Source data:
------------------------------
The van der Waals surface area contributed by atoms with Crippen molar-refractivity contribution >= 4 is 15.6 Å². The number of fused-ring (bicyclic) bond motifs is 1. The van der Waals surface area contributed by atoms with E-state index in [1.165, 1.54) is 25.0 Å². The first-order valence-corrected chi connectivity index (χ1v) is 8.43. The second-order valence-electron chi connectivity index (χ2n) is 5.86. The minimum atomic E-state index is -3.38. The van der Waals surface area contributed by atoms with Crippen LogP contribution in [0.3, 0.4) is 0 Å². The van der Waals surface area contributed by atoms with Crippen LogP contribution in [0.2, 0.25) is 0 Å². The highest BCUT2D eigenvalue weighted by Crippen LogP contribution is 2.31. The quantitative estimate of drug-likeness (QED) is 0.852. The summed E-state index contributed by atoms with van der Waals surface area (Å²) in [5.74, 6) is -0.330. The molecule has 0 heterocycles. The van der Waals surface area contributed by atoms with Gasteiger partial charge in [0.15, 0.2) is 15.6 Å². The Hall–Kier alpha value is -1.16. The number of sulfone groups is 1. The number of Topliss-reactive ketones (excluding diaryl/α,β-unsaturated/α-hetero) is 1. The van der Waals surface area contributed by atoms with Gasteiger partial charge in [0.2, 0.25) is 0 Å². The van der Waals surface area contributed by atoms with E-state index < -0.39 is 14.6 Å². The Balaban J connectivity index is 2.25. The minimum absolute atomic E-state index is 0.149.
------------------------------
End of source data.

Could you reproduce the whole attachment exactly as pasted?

The van der Waals surface area contributed by atoms with Crippen molar-refractivity contribution >= 4 is 15.6 Å². The number of fused-ring (bicyclic) bond motifs is 1. The van der Waals surface area contributed by atoms with E-state index in [1.165, 1.54) is 25.0 Å². The first-order valence-corrected chi connectivity index (χ1v) is 8.43. The second-order valence-electron chi connectivity index (χ2n) is 5.86. The minimum atomic E-state index is -3.38. The van der Waals surface area contributed by atoms with Crippen LogP contribution in [0.3, 0.4) is 0 Å². The van der Waals surface area contributed by atoms with Crippen LogP contribution in [0.2, 0.25) is 0 Å². The highest BCUT2D eigenvalue weighted by Crippen LogP contribution is 2.31. The quantitative estimate of drug-likeness (QED) is 0.852. The summed E-state index contributed by atoms with van der Waals surface area (Å²) in [5.74, 6) is -0.330. The molecule has 0 heterocycles. The van der Waals surface area contributed by atoms with Gasteiger partial charge in [0.15, 0.2) is 15.6 Å². The Hall–Kier alpha value is -1.16. The number of sulfone groups is 1. The number of Topliss-reactive ketones (excluding diaryl/α,β-unsaturated/α-hetero) is 1. The van der Waals surface area contributed by atoms with Gasteiger partial charge in [0.2, 0.25) is 0 Å². The van der Waals surface area contributed by atoms with E-state index < -0.39 is 14.6 Å². The Balaban J connectivity index is 2.25. The minimum absolute atomic E-state index is 0.149.